When shooting, I don't load a bunch of mags and only use one per gun, but have a spare in my bag just in case. I like to take my time executing my shooting plan and examining the results after each magazine. I find that loading the magazine gives me time to think, to shake off any stress, and to ward off any muscle fatigue.


Shooting is a wonderful sport for all of us, and I feel blessed that I can still have a great time at the range at my age.
 

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Katie, I'd forgotten you had a 9mm 1911; that's definitely a help.
I didn't ask; are you using two hands? What sort of targets are you engaging? At what distance?
Moon
 

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Another training aid that will zero in on any significant departure from fundamentals is the Mantis. It is a transducer that attaches to the pistol (bottom of magazine if no other place to attach) and after you fire it shows you (in color) your movement just before firing, during fireing, and what recoil looks like - all in 2D. Display can be on a tablet or cell phone having Bluetooth. With a bit of care, it can even work with dryfire. (trick is that the pistol needs to be pointed up when racking so that racking is not interpreted as a shot)

Some older and also strength-limited shooters have found that a lighter pistol works better.
 

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At 76, I have random aches and pains that I didn't have at 66 or 56. If I have a shoulder ache from an old torn rotator cup when I get out of bed in the morning or any nagging pain, I take a couple of Ibuprofen tablets before I go to the shooting range. It makes a difference for me to be pain free when I am shooting.


I can't relate to not drinking coffee before shooting. I drink coffee from when I get up until bedtime. I have found it important to relax my mind and discard unpleasant thoughts before shooting. You can pick the thoughts up when you are through shooting. When I was much younger, I could shoot a decent round of golf if I had one beer before the round of golf. It took the edge off and allowed me to relax. I don't suggest drinking before shooting, but I do recommend finding a way to relax before shooting.


I like to watch really good shooters at the range. The single thing that seems to be common when they are shooting well is their level of relaxation while shooting. They all seem to have little routines they follow before shooting and while shooting to relax. They do things to relax small muscle groups in their hands and other things to relax their bodies.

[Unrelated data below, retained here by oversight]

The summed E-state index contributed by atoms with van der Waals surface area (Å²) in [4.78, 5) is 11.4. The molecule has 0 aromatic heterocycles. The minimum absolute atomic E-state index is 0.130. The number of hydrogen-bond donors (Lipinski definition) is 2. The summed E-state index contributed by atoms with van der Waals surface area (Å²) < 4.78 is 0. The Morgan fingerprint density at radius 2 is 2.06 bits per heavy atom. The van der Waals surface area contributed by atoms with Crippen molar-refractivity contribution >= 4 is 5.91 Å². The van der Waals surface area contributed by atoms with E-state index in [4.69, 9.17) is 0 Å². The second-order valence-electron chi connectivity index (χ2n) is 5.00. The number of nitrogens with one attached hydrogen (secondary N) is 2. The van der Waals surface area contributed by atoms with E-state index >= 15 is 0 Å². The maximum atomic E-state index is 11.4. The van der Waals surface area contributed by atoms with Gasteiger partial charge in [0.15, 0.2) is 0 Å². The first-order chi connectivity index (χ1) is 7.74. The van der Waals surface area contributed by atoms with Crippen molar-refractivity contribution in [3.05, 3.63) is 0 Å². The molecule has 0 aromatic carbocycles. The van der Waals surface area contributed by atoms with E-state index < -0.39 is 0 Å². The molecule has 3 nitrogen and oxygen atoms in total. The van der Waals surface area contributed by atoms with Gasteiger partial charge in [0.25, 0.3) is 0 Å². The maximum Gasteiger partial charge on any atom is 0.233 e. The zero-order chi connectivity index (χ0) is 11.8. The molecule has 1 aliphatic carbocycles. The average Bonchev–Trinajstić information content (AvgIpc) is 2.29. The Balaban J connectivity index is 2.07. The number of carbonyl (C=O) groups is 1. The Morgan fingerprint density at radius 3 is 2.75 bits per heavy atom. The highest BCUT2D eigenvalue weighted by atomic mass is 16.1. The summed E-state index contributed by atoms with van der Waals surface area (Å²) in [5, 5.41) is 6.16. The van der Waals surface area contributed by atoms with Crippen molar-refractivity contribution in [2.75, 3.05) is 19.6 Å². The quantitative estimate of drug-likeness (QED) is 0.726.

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In the old .38 revolver league, folks were known to stop at a bar down the street for a 'group tightener' before coming to the range to shoot.
Relaxation takes many forms!
OTOH, one of our Junior Program kids had an energy drink before last year's tournament. He'd have been better served with the whiskey.

Moon
 
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In the old .38 revolver league, folks were known to stop at a bar down the street for a 'group tightener' before coming to the range to shoot.
Relaxation takes many forms!
OTOH, one of our Junior Program kids had an energy drink before last year's tournament. He'd have been better served with the whiskey.

Moon
I lament, just a little, the loss of the "good old days", when having a drink now and then wasn't given the same social negativity level as child molestation. It reminds me of the song, "Alice's Restaurant", where Arlo Guthrie sings about being on the "group W" bench, and telling the fellow draftees that he was arrested for littering, and the guys all move away from him on the bench. Today, if you have a drink and drive home, or have a drink and go shooting or hunting, you are a misfit. 30 or 40 years ago, nobody cared. One drink? Two drinks? No one want to admit that we have gone a bit overboard, knee jerking, and letting the influence of M.A.D.D. get to the point of absurdity. Are they doing the same in Europe, now, copying us, or are they still drinking socially and being mature and responsible about it, like THEY did 40 years ago? We had a shooting near here (Akron, Ohio), where a guy went into a "cop bar", and shot and killed a police office for no known reason. All the cops disarmed so they could imbibe, and then were unable to respond. I hear they now have a "designated shooter" when they drink (he is probably the designated driver, too). Political correctness is just a tad over the top these days. Or is it just me........:(
 

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In the old .38 revolver league, folks were known to stop at a bar down the street for a 'group tightener' before coming to the range to shoot.
Relaxation takes many forms!
OTOH, one of our Junior Program kids had an energy drink before last year's tournament. He'd have been better served with the

Moon
In my 20’s-30’s I was an avid dart shooter and there was a definite sweet spot where just enough and you shot great. Too much and you got sloppy.

And yes I know darts and guns are vastly different but both involve hand eye coordination.
 

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Funny you should mention darts...an old buddy and I played double on/double off English darts. We did a not terribly scientific study of how many beers produced peak results.
Back to shooting; three fingers of Jameson isn't a viable way to settle down to shoot, but relaxing and not over stressing is a help.
Moon